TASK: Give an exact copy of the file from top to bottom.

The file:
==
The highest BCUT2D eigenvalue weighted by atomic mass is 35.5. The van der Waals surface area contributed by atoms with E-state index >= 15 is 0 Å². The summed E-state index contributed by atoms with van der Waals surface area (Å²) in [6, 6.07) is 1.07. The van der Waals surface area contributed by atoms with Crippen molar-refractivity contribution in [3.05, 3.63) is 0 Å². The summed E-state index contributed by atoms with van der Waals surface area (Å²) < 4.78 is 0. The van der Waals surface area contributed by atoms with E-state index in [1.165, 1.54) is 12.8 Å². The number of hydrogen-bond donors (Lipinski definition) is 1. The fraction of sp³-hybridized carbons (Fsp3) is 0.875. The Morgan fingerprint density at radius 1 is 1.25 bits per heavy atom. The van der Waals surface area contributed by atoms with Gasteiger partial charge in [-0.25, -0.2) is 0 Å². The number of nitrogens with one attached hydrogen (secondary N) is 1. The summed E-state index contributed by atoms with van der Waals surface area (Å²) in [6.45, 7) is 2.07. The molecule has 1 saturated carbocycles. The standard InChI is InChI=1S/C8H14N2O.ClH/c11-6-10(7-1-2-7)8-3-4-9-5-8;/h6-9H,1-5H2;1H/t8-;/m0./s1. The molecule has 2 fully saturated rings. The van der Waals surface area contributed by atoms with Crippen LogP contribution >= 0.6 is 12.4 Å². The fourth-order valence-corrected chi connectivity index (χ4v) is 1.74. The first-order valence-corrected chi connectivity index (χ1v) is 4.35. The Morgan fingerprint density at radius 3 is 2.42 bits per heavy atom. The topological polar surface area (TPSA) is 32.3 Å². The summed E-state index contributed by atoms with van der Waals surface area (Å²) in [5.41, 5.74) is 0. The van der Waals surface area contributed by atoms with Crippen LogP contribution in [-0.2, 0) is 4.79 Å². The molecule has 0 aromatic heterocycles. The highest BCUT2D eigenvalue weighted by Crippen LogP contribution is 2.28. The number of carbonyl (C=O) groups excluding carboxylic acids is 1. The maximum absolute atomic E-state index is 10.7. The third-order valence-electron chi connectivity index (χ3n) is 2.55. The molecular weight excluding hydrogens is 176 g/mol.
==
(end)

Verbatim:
The highest BCUT2D eigenvalue weighted by atomic mass is 35.5. The van der Waals surface area contributed by atoms with E-state index >= 15 is 0 Å². The summed E-state index contributed by atoms with van der Waals surface area (Å²) in [6, 6.07) is 1.07. The van der Waals surface area contributed by atoms with Crippen molar-refractivity contribution in [3.05, 3.63) is 0 Å². The summed E-state index contributed by atoms with van der Waals surface area (Å²) < 4.78 is 0. The van der Waals surface area contributed by atoms with E-state index in [1.165, 1.54) is 12.8 Å². The number of hydrogen-bond donors (Lipinski definition) is 1. The fraction of sp³-hybridized carbons (Fsp3) is 0.875. The Morgan fingerprint density at radius 1 is 1.25 bits per heavy atom. The van der Waals surface area contributed by atoms with Gasteiger partial charge in [-0.25, -0.2) is 0 Å². The number of nitrogens with one attached hydrogen (secondary N) is 1. The summed E-state index contributed by atoms with van der Waals surface area (Å²) in [6.45, 7) is 2.07. The molecule has 1 saturated carbocycles. The standard InChI is InChI=1S/C8H14N2O.ClH/c11-6-10(7-1-2-7)8-3-4-9-5-8;/h6-9H,1-5H2;1H/t8-;/m0./s1. The molecule has 2 fully saturated rings. The van der Waals surface area contributed by atoms with Crippen LogP contribution >= 0.6 is 12.4 Å². The fourth-order valence-corrected chi connectivity index (χ4v) is 1.74. The first-order valence-corrected chi connectivity index (χ1v) is 4.35. The Morgan fingerprint density at radius 3 is 2.42 bits per heavy atom. The topological polar surface area (TPSA) is 32.3 Å². The summed E-state index contributed by atoms with van der Waals surface area (Å²) in [5.41, 5.74) is 0. The van der Waals surface area contributed by atoms with Crippen LogP contribution in [-0.2, 0) is 4.79 Å². The molecule has 0 aromatic heterocycles. The highest BCUT2D eigenvalue weighted by Crippen LogP contribution is 2.28. The number of carbonyl (C=O) groups excluding carboxylic acids is 1. The maximum absolute atomic E-state index is 10.7. The third-order valence-electron chi connectivity index (χ3n) is 2.55. The molecular weight excluding hydrogens is 176 g/mol.